The abundant reporting by Inside Higher Ed and other education-focused publications about the challenges facing the humanities reminds us that majors once untouchable might not be any longer. However, are we comfortable creating an atmosphere suggesting that only those disciplines that seem to promise a big payday upon graduation will dominate throughout the academy?
Our institutions’ general education requirements also require vigilance. It’s incumbent upon the faculty to identify the critical themes that will permeate through the core. No course ought to remain just because “we’ve always taught that.” Rather, we need to consider how each general education course assists the twenty-first century student. But remember, we can’t shape that conversation, or any other, if we’re outside the tent.
Continue to create environments in which our students thrive: The pandemic has exposed two bitter realities. First, the technology divide is real; too many students rely on the computers and other technologies available in our college and university libraries to complete their academic requirements. (This technology gap also is evidenced in the K-12 environment.) I confess I was surprised how many of my students who seemed to be in healthy financial situations struggled to get their work done in the initial months of the pandemic. Little did I know once they had left campus and returned home that they lacked either a computer or the highest speeds of Internet in their homes.
Second, the mental health challenges our students face in normal times have been exacerbated over the past 18 months. If you talk to anyone who works in your school’s counseling center, then you’ll hear the same message: We need more resources, more people and more time to devote to professional development.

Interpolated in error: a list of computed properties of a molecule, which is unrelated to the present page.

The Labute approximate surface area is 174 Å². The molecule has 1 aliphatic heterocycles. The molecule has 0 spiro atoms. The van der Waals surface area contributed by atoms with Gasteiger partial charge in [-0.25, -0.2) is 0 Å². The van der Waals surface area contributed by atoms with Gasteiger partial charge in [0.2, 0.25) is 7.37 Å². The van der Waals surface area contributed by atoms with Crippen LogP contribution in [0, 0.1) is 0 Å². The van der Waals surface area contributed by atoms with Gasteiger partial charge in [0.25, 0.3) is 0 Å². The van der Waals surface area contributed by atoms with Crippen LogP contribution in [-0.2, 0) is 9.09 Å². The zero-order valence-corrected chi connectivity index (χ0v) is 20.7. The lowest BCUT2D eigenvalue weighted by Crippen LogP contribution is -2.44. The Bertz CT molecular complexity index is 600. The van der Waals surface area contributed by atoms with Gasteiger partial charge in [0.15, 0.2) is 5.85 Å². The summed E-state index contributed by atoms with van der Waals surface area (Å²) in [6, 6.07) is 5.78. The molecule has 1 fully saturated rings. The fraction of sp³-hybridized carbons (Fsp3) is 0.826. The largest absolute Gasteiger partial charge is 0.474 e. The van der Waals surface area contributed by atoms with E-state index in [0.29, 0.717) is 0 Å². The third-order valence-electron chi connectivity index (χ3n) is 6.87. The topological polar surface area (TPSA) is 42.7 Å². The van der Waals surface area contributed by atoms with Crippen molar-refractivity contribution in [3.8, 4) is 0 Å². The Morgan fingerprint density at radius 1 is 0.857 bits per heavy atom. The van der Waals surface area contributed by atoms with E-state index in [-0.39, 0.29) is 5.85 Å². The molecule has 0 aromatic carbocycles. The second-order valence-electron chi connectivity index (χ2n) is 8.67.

In the spring of 2020, shortly after RMU ordered students to go home at roughly the middle point of the spring semester, my wife and I began hosting a virtual weekly trivia night. What we thought was going to be a one-night, share-a-few-laughs event turned into something that many of our students (and a couple of faculty and recent graduates) asked us to continue. For them, the camaraderie with each other and the maintenance of their friendships mattered. For my wife, who at the time was an adjunct at RMU, and me, the trivia nights became a low-stakes way for us to “check on our kids.” Each week began or ended with one of us asking each student to give us a sense of how they were feeling and what they were doing. At times, we liked what we heard, and at other times we didn’t. We were honored that our “kids” trusted us enough to discuss the many issues — positive and negative — that they did.
Neither my wife nor I would dare call ourselves counselors. Allies? Oh, yes. But allies can’t replace trained therapists or psychologists. Your students and mine need those professionals. For those of us who proudly remain in higher education, we need to be consistent advocates for the men and women in our counseling centers.
Will meeting these three challenges (and others not listed here) be easy? No. However, and the risk of being accused of hyperbole, right now is our time to accept the call to be a change agent. Looking back to an era that has gone forever guarantees we’ll continue to be blindsided by today’s complex issues. I’m excited to be looking ahead. I hope you are, too.